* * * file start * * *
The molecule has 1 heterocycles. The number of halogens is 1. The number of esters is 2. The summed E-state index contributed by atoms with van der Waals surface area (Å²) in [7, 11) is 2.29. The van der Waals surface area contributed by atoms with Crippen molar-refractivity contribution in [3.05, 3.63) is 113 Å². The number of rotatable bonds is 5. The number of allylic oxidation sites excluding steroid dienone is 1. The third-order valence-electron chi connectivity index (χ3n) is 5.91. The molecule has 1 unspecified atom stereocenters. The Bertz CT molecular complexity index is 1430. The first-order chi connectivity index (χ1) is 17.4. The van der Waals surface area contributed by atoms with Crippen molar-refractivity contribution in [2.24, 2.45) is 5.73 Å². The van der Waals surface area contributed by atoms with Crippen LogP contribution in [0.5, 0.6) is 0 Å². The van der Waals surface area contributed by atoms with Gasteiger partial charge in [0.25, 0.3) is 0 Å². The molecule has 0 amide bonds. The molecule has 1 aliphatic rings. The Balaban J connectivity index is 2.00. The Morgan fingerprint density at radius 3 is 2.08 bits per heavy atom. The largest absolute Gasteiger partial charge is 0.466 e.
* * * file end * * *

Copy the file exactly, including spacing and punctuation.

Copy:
The molecule has 1 heterocycles. The number of halogens is 1. The number of esters is 2. The summed E-state index contributed by atoms with van der Waals surface area (Å²) in [7, 11) is 2.29. The van der Waals surface area contributed by atoms with Crippen molar-refractivity contribution in [3.05, 3.63) is 113 Å². The number of rotatable bonds is 5. The number of allylic oxidation sites excluding steroid dienone is 1. The third-order valence-electron chi connectivity index (χ3n) is 5.91. The molecule has 1 unspecified atom stereocenters. The Bertz CT molecular complexity index is 1430. The first-order chi connectivity index (χ1) is 17.4. The van der Waals surface area contributed by atoms with Crippen molar-refractivity contribution in [2.24, 2.45) is 5.73 Å². The van der Waals surface area contributed by atoms with Crippen LogP contribution in [0.5, 0.6) is 0 Å². The van der Waals surface area contributed by atoms with Gasteiger partial charge in [0.25, 0.3) is 0 Å². The molecule has 0 amide bonds. The molecule has 1 aliphatic rings. The Balaban J connectivity index is 2.00. The Morgan fingerprint density at radius 3 is 2.08 bits per heavy atom. The largest absolute Gasteiger partial charge is 0.466 e.